SLEEPY HOLLOW, N.Y. -- Sleepy Hollow's Scott Cohn, a senior correspondent and lead investigative reporter at CNBC cable news, celebrates 25 years with the network where he is a founding member.
Cohn, who also appears on "NBC Nightly News with Brian Williams," "The Today Show" and on MSNBC is a three-time Emmy nominee and a two-time CableACE nominee.
With cable networks already established to compete with "free" television, Cohn said he could foresee today's era of 24/7 news when the network hit the air in April 1989.
"NBC Chairman Bob Wright knew the days of a single network with just a morning and evening newscast were over," Cohn said. "CNBC was NBC’s first big step out of the old network model, and the rest of the industry would soon follow. But it was already clear in ’89 that 24-hour news was coming."
Cohn said social media has multiplied all media and was not as predictable.
"The World Wide Web was still a couple years away, personal computers were still few and far between, and cell phones were still the size of bricks," he said. "It is hard to fathom now, but 1989 technologically seems like the Dark Ages."
Cohn has reported some of CNBC's most acclaimed documentaries, including "Billions Behind Bars: Inside America's Prison Industry," which received a 2012 Edward R. Murrow Award from the Radio Television Digital News Association (RTDNA). He covered Hurricane Katrina and its aftermath from New Orleans for CNBC and NBC News in 2005.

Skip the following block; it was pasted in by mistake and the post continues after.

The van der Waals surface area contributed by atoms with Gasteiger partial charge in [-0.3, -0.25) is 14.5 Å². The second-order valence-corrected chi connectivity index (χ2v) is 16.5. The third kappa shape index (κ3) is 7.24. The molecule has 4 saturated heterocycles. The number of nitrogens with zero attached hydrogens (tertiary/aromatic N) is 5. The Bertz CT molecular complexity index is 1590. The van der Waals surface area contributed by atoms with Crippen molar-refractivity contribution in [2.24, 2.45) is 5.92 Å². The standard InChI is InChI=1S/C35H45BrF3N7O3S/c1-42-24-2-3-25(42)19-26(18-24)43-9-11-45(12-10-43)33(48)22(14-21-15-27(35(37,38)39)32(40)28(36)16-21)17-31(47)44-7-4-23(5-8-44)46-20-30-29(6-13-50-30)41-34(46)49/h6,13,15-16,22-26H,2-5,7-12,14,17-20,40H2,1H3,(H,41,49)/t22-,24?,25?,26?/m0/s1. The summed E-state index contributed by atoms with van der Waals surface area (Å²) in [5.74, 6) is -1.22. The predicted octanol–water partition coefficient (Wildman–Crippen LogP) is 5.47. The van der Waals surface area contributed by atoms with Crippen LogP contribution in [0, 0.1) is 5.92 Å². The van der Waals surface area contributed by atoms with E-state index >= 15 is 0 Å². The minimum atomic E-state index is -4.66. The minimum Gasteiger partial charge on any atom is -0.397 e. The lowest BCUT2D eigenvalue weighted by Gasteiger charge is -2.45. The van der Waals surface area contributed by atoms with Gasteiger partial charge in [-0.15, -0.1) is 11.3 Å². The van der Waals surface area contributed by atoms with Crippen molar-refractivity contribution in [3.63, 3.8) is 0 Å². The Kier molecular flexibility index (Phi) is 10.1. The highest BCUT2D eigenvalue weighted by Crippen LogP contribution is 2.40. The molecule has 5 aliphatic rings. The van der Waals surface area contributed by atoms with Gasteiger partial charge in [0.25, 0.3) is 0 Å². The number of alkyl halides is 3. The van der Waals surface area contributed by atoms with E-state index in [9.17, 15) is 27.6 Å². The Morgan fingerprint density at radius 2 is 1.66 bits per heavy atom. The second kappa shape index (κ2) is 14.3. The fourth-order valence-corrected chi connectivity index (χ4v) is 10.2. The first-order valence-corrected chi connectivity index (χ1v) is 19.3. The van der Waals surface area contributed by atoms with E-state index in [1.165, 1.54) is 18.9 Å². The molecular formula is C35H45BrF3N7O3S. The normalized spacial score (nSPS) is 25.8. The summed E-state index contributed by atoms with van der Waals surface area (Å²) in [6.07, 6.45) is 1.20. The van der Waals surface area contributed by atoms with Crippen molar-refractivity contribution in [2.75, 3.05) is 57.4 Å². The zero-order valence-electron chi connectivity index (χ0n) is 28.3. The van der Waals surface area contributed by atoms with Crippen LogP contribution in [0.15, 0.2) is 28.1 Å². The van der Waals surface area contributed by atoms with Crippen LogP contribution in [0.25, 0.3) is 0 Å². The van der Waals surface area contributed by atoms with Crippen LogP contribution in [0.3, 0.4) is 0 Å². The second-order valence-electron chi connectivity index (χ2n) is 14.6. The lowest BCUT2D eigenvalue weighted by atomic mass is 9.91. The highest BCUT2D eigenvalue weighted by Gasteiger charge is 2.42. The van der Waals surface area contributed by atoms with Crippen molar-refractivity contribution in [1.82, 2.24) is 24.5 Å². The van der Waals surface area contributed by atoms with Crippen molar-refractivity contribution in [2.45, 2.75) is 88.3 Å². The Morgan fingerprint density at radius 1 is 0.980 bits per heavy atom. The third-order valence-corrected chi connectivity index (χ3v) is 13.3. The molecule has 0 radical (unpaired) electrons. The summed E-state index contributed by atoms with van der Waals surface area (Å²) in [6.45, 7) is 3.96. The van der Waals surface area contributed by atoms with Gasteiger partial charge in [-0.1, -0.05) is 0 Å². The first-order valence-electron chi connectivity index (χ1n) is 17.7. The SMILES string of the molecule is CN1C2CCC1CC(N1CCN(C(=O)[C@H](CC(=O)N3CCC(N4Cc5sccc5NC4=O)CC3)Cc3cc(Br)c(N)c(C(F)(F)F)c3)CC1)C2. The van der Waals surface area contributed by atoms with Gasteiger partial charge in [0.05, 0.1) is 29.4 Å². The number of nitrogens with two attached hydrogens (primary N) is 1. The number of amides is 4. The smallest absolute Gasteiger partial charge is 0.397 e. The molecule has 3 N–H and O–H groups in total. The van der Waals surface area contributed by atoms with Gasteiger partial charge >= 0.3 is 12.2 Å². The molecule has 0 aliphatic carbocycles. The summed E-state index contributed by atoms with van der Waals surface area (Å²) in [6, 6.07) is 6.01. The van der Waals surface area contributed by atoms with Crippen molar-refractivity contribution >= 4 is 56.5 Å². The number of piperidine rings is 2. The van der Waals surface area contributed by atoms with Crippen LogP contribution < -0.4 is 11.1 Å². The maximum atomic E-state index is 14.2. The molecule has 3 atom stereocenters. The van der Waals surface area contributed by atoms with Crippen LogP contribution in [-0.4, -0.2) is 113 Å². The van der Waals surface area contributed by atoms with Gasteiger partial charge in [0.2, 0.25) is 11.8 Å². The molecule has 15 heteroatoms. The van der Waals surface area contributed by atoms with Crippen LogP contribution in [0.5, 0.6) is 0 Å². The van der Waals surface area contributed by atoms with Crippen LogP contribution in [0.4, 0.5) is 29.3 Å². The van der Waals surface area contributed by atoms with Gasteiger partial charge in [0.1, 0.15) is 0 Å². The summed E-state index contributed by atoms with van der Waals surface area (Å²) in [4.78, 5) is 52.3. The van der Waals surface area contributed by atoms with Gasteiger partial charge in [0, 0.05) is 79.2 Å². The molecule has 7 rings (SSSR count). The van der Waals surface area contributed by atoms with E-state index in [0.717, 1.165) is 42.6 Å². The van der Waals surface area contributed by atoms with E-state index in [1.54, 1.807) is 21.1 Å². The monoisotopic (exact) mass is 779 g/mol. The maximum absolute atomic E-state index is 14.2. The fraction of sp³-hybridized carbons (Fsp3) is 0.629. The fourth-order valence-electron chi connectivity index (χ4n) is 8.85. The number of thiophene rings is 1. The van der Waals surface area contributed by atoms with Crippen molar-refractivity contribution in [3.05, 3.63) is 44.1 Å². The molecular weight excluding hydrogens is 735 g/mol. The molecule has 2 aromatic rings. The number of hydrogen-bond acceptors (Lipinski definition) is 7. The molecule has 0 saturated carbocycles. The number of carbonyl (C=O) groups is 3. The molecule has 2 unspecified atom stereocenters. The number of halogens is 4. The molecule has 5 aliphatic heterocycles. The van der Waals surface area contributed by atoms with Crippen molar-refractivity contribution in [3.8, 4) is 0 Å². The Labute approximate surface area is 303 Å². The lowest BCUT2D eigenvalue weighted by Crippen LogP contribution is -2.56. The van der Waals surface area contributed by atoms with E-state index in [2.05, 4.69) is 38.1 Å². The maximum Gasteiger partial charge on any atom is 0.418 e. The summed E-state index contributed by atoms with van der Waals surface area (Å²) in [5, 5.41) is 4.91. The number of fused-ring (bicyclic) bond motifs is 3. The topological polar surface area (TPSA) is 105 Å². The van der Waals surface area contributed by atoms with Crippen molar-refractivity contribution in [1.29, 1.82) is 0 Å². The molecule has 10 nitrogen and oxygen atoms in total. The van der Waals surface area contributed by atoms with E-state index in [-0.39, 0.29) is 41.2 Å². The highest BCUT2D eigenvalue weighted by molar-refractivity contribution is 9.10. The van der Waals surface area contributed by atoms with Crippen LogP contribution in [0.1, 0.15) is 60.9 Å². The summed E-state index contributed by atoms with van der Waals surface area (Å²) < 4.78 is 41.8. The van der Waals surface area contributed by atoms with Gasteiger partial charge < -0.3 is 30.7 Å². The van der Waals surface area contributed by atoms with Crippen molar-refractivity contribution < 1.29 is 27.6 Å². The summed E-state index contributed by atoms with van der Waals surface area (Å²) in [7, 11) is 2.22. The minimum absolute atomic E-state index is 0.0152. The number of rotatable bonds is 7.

The new and more immediate news offers journalist the ability to broadcast in the moment.
"We don’t have to wait for the 6 o'clock news to report what we know," he said. "The other big change is that there is no longer such a thing as a “TV reporter.” When I report a story, I’m telling it on TV, online, on social media. Yes, that means a lot of multi-tasking. But to be able to tell a story on so many platforms is like being able to speak multiple languages -- all at once. Sometimes a little terrifying, but mostly really exciting."
Cohn leads CNBC's coverage of white collar crime and legal affairs. His coverage of the Bernard Madoff scandal earned a 2010 Loeb Award for breaking news coverage. The veteran reporter also covered the Enron and WorldCom scandals, including the landmark trials of the companies' chief executives.
Like many newsies, Cohn was hooked on journalism early on.
"I went to a large high school outside Chicago, and as it happened we had a student-operated FM radio station," Cohn said. "I got involved on a whim as a freshman, and I caught the bug."
Before joining CNBC, Cohn was an anchor and reporter for ABC affiliate WZZM in Grand Rapids, Mich.
A native of Chicago, Cohn holds a degree in journalism from the University of Wisconsin, where he currently serves on the advisory board of the Center for Journalism Ethics. In 2005, the University honored him with its annual award for Distinguished Service to Journalism.
Now a suburban New Yorker, Cohn and his family have found the Westchester lifestyle a great balance to the demands of 21st century manic media.
"We love the beauty of Sleepy Hollow, Tarrytown and the Hudson Valley," Cohn said. "There’s so much to see and do, and so much of it that you can walk to -- great restaurants, scenic trails, and terrific people along the way. Plus, Manhattan and CNBC are very easy to reach. All in all, it is a very nice place to call home."
Follow Scott Cohn on Twitter @ScottCohnCNBC.
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